While this achievement marked a significant step forward, the overall image remained fragmented, with sizable portions of the map devoid of evidence of Roman roadways, reports the BBC . To address this, the team devised a geographic information system predictive model to intelligently fill the gaps in our understanding.
Leveraging Least Cost Paths—the most efficient connections between various points—along with other methodologies such as focal mobility networks and transit corridors, the researchers pinpointed primary and secondary ‘nodes’ across the two counties. Notable features included permanent military fortifications and settlements like Exeter and North Tawton. By calculating the most feasible routes between these points, the team managed to identify an additional 13km (8 mi) of Roman roads that closely aligned with the model’s predictions.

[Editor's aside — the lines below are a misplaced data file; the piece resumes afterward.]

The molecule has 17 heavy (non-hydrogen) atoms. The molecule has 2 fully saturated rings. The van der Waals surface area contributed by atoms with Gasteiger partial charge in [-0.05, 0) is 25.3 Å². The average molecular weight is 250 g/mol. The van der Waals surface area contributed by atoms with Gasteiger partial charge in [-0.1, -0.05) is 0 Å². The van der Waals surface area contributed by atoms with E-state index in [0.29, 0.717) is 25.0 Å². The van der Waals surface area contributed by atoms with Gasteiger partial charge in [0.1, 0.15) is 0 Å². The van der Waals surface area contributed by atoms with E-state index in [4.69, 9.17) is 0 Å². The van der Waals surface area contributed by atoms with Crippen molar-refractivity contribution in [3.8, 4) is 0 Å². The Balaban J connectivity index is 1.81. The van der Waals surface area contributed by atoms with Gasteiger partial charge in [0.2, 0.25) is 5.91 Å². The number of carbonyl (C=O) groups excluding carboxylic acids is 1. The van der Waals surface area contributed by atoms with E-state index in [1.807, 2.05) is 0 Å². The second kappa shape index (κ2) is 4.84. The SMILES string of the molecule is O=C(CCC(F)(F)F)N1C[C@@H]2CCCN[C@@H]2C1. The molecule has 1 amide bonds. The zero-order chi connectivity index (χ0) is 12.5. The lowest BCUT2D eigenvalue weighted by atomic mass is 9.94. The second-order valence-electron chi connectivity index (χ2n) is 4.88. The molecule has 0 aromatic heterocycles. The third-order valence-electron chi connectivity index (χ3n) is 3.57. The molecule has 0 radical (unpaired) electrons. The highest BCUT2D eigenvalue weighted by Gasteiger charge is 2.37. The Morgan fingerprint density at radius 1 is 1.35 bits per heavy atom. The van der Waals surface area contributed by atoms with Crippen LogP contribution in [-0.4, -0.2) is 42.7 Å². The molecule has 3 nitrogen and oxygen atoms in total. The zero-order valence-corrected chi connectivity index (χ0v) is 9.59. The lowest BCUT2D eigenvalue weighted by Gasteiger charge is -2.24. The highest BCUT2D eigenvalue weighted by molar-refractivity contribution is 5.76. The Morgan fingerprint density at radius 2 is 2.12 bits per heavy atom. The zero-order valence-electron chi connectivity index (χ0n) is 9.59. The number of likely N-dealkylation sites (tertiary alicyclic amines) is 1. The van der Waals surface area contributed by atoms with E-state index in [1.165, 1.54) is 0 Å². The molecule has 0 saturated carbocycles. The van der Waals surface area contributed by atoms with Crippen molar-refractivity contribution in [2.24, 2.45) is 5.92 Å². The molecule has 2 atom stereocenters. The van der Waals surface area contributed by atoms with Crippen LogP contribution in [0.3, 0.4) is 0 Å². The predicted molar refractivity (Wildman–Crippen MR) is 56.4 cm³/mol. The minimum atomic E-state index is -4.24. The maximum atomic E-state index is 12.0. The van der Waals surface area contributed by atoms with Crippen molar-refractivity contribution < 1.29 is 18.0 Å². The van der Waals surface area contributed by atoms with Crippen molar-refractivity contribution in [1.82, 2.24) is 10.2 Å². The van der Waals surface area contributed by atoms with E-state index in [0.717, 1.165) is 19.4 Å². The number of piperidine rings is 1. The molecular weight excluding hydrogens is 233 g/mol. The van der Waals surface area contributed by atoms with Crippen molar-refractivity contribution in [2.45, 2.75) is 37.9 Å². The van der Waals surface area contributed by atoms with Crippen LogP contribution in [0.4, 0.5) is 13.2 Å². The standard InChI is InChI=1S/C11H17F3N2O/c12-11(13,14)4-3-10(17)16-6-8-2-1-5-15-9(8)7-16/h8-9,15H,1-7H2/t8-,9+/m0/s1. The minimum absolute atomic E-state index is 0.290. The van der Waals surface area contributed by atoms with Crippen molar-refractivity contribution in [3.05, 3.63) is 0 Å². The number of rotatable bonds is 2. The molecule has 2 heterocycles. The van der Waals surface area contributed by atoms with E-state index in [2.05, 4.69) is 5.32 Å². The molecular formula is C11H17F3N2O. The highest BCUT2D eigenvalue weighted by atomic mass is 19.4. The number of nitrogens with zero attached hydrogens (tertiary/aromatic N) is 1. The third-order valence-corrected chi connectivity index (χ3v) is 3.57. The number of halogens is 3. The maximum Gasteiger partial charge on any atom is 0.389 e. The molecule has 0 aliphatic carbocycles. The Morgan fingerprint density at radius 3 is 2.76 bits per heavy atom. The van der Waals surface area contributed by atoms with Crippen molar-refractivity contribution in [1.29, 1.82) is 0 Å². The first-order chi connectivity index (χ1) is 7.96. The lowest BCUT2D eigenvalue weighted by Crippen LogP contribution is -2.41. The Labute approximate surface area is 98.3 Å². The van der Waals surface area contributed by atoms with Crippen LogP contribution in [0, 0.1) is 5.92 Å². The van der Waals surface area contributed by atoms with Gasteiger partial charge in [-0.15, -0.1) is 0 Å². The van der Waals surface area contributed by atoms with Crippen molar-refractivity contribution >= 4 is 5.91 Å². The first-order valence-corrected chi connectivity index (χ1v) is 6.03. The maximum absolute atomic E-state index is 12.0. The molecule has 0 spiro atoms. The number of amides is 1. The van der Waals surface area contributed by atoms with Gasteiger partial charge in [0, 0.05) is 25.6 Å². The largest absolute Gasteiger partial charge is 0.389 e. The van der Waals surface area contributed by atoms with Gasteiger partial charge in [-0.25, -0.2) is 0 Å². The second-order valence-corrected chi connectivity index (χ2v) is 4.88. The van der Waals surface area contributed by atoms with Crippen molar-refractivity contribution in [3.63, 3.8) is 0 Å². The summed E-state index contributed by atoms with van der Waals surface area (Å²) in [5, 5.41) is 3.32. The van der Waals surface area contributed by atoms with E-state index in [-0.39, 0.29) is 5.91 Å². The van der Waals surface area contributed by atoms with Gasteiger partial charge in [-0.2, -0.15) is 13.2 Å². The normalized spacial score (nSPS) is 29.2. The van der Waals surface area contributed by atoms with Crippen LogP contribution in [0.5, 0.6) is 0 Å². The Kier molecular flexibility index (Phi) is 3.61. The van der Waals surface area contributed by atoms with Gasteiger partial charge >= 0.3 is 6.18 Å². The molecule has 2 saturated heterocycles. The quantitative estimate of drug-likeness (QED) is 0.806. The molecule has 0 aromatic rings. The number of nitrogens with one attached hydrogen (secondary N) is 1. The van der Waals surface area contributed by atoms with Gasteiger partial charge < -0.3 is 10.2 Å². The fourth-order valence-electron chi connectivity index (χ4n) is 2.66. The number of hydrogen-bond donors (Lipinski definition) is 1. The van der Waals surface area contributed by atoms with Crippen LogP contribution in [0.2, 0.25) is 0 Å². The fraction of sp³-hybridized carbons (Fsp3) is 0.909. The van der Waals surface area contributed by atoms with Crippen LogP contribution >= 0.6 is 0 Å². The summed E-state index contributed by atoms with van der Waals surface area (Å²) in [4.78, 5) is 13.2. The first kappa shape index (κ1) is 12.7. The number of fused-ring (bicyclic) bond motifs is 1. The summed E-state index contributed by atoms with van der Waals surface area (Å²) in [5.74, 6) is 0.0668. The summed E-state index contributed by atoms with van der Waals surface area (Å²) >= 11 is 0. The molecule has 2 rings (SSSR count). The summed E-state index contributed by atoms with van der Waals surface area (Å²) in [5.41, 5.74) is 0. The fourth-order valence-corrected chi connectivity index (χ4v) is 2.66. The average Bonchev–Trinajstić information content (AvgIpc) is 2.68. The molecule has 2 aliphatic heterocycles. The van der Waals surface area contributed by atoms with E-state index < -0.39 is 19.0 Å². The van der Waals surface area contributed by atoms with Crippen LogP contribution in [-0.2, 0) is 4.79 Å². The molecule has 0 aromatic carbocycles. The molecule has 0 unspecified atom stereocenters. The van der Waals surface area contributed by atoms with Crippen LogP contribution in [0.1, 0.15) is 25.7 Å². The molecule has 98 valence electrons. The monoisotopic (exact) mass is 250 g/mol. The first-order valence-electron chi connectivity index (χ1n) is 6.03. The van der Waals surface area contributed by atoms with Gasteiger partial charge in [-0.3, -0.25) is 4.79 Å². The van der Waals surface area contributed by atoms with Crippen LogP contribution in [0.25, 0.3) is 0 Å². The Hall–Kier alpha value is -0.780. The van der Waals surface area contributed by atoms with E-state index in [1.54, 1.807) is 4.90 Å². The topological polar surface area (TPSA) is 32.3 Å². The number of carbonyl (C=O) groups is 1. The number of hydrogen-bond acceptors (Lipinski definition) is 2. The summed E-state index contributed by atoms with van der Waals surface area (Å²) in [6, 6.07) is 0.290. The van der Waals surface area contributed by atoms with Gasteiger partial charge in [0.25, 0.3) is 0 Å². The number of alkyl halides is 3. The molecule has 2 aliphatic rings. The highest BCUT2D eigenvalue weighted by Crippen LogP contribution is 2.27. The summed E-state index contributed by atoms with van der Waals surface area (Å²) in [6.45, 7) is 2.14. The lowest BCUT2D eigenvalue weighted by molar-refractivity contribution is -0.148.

Examples of segments of Roman roads identified from the LiDAR-derived terrain models provided by Environment Agency’s ‘National LiDAR Programme’. (Smart et al./ National LiDAR Programme/ Journal of Computer Applications in Archaeology )
Along the Way: Uncovering Secondary and Tertiary Routes
“In terms of chronology, it is likely that the proposed network is an amalgam of pre-existing Prehistoric routeways, Roman military campaign roads or “tactical roads” formally adopted into the provincial communications system, and of those constructed during peacetime in a wholly civilian context,” says Dr Fonte. “This evolutionary model is supported by the fact that the network does not solely connect Roman forts and their hinterlands directly, which are often connected by branch roads, but instead appears to serve a broader purpose than required by military supply.”